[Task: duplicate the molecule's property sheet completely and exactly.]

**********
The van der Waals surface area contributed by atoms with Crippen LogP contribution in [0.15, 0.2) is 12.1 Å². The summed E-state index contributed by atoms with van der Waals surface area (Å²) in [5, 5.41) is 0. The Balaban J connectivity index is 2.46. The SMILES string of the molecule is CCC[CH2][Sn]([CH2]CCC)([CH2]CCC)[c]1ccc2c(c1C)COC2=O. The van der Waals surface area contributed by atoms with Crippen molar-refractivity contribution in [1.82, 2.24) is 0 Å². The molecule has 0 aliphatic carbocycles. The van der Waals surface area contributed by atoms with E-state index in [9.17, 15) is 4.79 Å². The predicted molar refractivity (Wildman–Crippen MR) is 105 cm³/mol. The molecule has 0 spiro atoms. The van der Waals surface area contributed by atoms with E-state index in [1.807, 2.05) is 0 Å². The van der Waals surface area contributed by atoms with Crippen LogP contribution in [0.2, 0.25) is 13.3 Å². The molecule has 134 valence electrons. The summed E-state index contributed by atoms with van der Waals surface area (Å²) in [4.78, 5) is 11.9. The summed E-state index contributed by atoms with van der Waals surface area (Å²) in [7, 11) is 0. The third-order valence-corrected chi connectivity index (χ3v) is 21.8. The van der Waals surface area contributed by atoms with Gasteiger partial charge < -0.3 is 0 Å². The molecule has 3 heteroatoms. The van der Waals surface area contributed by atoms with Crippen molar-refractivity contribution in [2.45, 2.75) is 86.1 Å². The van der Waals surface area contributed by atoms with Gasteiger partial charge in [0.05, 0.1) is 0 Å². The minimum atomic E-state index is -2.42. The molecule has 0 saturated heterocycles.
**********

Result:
The van der Waals surface area contributed by atoms with Crippen LogP contribution in [0.15, 0.2) is 12.1 Å². The summed E-state index contributed by atoms with van der Waals surface area (Å²) in [5, 5.41) is 0. The Balaban J connectivity index is 2.46. The SMILES string of the molecule is CCC[CH2][Sn]([CH2]CCC)([CH2]CCC)[c]1ccc2c(c1C)COC2=O. The van der Waals surface area contributed by atoms with Crippen molar-refractivity contribution in [1.82, 2.24) is 0 Å². The molecule has 0 aliphatic carbocycles. The van der Waals surface area contributed by atoms with E-state index in [9.17, 15) is 4.79 Å². The predicted molar refractivity (Wildman–Crippen MR) is 105 cm³/mol. The molecule has 0 spiro atoms. The van der Waals surface area contributed by atoms with E-state index in [1.807, 2.05) is 0 Å². The van der Waals surface area contributed by atoms with Crippen LogP contribution in [0.2, 0.25) is 13.3 Å². The molecule has 134 valence electrons. The summed E-state index contributed by atoms with van der Waals surface area (Å²) in [4.78, 5) is 11.9. The summed E-state index contributed by atoms with van der Waals surface area (Å²) in [7, 11) is 0. The third-order valence-corrected chi connectivity index (χ3v) is 21.8. The van der Waals surface area contributed by atoms with Gasteiger partial charge < -0.3 is 0 Å². The molecule has 3 heteroatoms. The van der Waals surface area contributed by atoms with Crippen molar-refractivity contribution in [2.45, 2.75) is 86.1 Å². The van der Waals surface area contributed by atoms with Gasteiger partial charge in [0.05, 0.1) is 0 Å². The minimum atomic E-state index is -2.42. The molecule has 0 saturated heterocycles.